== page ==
GAH REELA PA NOSHI!” The old man is shouting in the direction of my husband, who looks around and gives him a questioning look. “MASH DREE LO FI!” He shouts again, like an inebriated Gandalf guarding a bridge. The words are jibberish to our phrasebook Greek ears. Martin is now fairly certain the man is shouting at him, at us, and he leans down to where the man is sitting and says “Sorry…we don’t speak Greek.”

We are outside of Socrate’s cafe. It is 9:30, settling into a proper darkness, and the night air swirls in gusts of warm wind every few minutes. On the way back from the beach a couple hours previously, we had passed the then-empty cafe and waved in at Socrates, sitting in a plastic chair by himself. We went for a chat and asked if the cafe was open. He gave a non-committal shrug – Socrates is a man of few words – and went behind a counter, lifted a dish towel from a mixing bowl and showed us the fluffy balls of dough piled within. He then turned to a large pot on the stove, removing the lid to reveal hot oil.

I am making these,” he made dough-rising gestures with his hands. “You know them? With honey.” Yes, we knew them – loukoumades – and I was agreeable to the idea of trying them freshly made. “They will be ready in around one hour.” We told him we would be back.

An evening at Socrate’s cafe fit perfectly with our plan. We’d been wanting to plug into the community more, make some local contact, but the town was semi-abandoned by the nocturnal Ikarians during the day, and we had been staying in at night or visiting with our Airbnb neighbors who lived next to and below us. Martin launched a new plan of action: we would go out for wine every night at a local place until we made friends. Tonight would be Socrates and his puffed honeyed donuts. Apparently the cafe specialized in whatever the chef decided to make. Tonight was loukoumades.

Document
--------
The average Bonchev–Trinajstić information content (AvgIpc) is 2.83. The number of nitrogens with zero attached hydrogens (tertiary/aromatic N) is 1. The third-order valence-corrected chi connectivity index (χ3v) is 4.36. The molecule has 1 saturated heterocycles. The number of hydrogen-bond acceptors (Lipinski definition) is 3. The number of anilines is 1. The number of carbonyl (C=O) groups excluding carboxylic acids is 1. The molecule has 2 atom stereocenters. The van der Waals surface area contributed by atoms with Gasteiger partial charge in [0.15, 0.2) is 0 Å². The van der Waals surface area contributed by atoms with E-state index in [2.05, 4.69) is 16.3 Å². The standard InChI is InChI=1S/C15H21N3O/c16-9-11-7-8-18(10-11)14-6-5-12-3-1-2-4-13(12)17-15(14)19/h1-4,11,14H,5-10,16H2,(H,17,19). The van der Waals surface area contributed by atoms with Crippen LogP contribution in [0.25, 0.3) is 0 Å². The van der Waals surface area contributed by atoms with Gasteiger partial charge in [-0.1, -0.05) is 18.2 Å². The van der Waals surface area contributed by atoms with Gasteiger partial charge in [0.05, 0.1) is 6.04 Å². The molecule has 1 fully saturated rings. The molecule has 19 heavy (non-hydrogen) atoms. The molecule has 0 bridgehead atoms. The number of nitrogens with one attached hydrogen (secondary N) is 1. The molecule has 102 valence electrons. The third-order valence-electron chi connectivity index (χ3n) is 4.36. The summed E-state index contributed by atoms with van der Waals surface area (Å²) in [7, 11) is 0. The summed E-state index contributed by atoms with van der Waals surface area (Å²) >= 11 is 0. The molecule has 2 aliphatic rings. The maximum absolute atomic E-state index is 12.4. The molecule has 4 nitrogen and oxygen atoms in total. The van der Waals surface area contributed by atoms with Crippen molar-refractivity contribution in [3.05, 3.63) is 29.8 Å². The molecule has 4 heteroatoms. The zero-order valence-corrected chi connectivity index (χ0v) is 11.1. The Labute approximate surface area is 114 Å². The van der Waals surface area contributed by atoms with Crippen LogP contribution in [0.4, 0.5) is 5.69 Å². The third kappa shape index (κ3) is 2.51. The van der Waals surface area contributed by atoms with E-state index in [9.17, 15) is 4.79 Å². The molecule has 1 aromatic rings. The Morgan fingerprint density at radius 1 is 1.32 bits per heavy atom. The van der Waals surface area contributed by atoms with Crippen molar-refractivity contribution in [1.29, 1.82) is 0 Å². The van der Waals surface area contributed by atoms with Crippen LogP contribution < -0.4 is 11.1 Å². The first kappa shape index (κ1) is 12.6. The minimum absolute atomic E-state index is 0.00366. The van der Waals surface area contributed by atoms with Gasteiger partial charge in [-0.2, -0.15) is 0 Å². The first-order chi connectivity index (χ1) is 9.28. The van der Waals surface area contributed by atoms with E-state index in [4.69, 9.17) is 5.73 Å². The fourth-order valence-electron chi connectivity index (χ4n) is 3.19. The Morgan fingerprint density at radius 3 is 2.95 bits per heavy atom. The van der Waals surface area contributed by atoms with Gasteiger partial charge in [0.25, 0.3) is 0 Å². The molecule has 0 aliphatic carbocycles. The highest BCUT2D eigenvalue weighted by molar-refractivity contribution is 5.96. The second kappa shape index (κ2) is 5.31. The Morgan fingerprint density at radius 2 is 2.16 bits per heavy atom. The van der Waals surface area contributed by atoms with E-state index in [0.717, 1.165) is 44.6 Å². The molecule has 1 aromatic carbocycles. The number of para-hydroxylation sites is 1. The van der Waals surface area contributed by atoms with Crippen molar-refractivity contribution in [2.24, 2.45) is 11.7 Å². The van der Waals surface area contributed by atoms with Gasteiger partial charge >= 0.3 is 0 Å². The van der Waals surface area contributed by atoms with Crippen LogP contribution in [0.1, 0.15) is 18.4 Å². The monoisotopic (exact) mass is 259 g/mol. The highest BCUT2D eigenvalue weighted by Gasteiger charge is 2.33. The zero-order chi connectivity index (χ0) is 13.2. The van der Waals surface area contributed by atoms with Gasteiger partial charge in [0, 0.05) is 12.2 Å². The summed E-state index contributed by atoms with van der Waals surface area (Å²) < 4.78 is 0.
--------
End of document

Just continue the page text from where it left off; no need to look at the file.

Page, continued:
So here we are, returned to Socrates’ cafe which in the last hour and a half has transformed into a meeting place for half the town. White metal circular tables are filled with customers drinking wine and water and ouzzo and the donuts, chatting, relaxing…and, in the case of our new friend, shouting.

WHERE ARE YOU FROM?” He shouts at us over wind and conversation, slurring happily, and Martin leans down and shouts back “GEORGIA.”


Atlanta, Georgia!”


They’re from Atlanta!” The three men behind him, seated on chairs and a small wall surrounding a tree, lean over and yell into his ear.


He tells us to sit and stay and we find some chairs and the waitress comes out and asks, in perfect American English, if we’d like a table, and we say yes. The wind is coming at us steadily, loud in our ears, but we soon realize that Jerry, the shouting gentleman, is somewhat hard of hearing, which, combined with his slurred accented English makes for a lot of shouted repetition on both sides. He demands that we visit him tomorrow, because he likes us and we are very nice and all we have to do is walk up the hill asking for his name and they will point us the way until we find him. He says his wife hasn’t come out tonight, that she doesn’t like coming out much, that she’s rough so he will bring her food.

He asks what we are paying for rent and tells us it’s too much and there’s a place we need to visit tomorrow at nine which is nearby and very nice and we can save 10 euro a night and that’s a lot of money. We tell him we’ve already paid for our stay. He insists that we save the 10 euro a night. We tell him again we’ve already paid. He can’t hear us and shouts again that it is too much.The lady next to him, curly-haired, early 50’s is rolling her eyes at his more dramatic bursts of passion.

We discover that she lives in Chicago – originally from Ikaria, but raised in Chicago, and visits the island over the summer. Her house is across the street from the cafe, large and long with reddish shingles. Her daughter is the waitress and owner of the cafe (Socrates’ wife?), and she has been living in Ikaria for a few years, running the cafe, but is planning on moving back to the States. The lady’s other daughter is getting married in Ikaria at the end of the month and we are invited. It is the day we are leaving, and I am sad to miss one of the fabled weddings – everybody makes food and serves and the town comes together to set up and take down and dance all night.